Two nights and two incidents, both ultimately leading to convictions of two elected officials from New Jersey’s two biggest towns.
But while Jersey City Mayor Jerramiah Healy today wished Newark Councilwoman Dana Rone the best, and said he hopes she is successful in her effort to remain on the City Council when she faces a Superior Court Judge Aug. 5, his office specified that his conviction and Rone’s are different.
In fact, in the words of Healy press secretary Jennifer Morrill, the cases are polar opposite.
While the court found Rone guilty of disorderly conduct after it determined that she intimidated a police officer and attempted to use her Central Ward Councilwoman status to circumvent the law on Dec. 20, 2006, Healy in his Bradley Beach dust-up with cops in June of 2007 did not attempt to exert the influence of his office on the situation, Morrill said.
“In Newark, Rone was accused of using her authority over police officers operating in her city to gain a benefit for one of her relatives,” Morrill said. “Mayor Healy, according to all parties, interceded as a ‘good Samaritan’ to break-up a domestic dispute and was acting as a private citizen outside of his official capacity.”
Morrill maintains, therefore, that the state statute the Essex County Prosecutors Office is attempting to enact in the Rone case – which would force her to give up her council seat – has no application to Healy’s own disorderly conduct conviction.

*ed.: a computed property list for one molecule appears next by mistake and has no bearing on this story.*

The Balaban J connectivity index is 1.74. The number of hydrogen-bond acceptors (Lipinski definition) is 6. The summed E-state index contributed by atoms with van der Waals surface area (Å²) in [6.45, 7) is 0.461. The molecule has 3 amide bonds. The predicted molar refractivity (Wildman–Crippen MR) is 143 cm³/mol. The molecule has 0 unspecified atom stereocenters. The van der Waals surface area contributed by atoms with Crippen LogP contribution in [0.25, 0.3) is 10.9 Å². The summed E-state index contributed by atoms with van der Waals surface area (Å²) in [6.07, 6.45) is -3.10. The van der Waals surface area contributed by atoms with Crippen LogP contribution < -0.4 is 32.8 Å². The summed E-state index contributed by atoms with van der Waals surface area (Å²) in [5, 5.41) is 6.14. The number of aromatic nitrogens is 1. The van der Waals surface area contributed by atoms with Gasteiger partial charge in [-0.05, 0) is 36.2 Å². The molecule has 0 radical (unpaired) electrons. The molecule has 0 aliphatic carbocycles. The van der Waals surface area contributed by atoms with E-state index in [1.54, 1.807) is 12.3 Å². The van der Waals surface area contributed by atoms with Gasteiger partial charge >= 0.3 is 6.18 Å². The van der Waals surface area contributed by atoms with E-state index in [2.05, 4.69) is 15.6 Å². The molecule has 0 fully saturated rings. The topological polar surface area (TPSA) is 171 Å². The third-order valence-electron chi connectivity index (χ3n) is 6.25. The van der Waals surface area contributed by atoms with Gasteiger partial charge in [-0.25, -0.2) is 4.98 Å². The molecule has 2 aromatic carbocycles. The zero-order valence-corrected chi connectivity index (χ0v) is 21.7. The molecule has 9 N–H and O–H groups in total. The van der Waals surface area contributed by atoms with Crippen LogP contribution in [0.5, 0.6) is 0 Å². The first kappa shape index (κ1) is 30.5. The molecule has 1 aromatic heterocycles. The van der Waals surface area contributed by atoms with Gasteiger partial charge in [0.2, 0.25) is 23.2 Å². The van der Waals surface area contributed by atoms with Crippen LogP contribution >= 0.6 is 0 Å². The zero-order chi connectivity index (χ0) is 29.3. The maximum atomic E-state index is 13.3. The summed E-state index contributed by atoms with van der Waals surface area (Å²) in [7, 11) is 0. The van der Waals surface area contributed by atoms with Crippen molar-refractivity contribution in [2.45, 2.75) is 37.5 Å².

Under the provisions of N.J.S.A. 2C: 51 -2, “forfeiture of public office is mandated for a conviction of any offense that involves dishonesty or any offense that touches upon the defendant’s office, or for a conviction for any crime of the third degree or greater.”
Not only was Healy innocent of attempting to coerce by way of his elected office, he says, but he continues to maintain that he found himself the victim of what he later sized up to be a provincial conflict of interest.
All along, Healy has argued that the only witnesses who claimed he was combative and assumed, in their words, a “John L. Sullivan stance” on that June night were the two police officers outside what was at the time his sister’s Bradley Beach bar.
The mayor has repeatedly called into question the objectivity of the arresting officers, and claims he was the unwitting victim of family and political pressures within the local police department.
“The original domestic combatants in Mayor Healy’s case were the daughter and future son-in-law of Tom Volante, a former Bradley Beach Police Captain and the councilman in charge of public safety,” said Morrill. “The police chief, Volante’s appointee, was his own first cousin. Both of the arresting officers were under the immediate supervision of the police chief and only three months prior had served beneath then Captain Volante.”
On July 2, a state appellate court upheld the conviction of Healy, who’s up for re-election next year.
“All parties in the Newark incident with Councilwoman Rone had the benefit of video and audio tape. The police department doesn’t have that technology down here in Bradley Beach,” Healy said regretfully.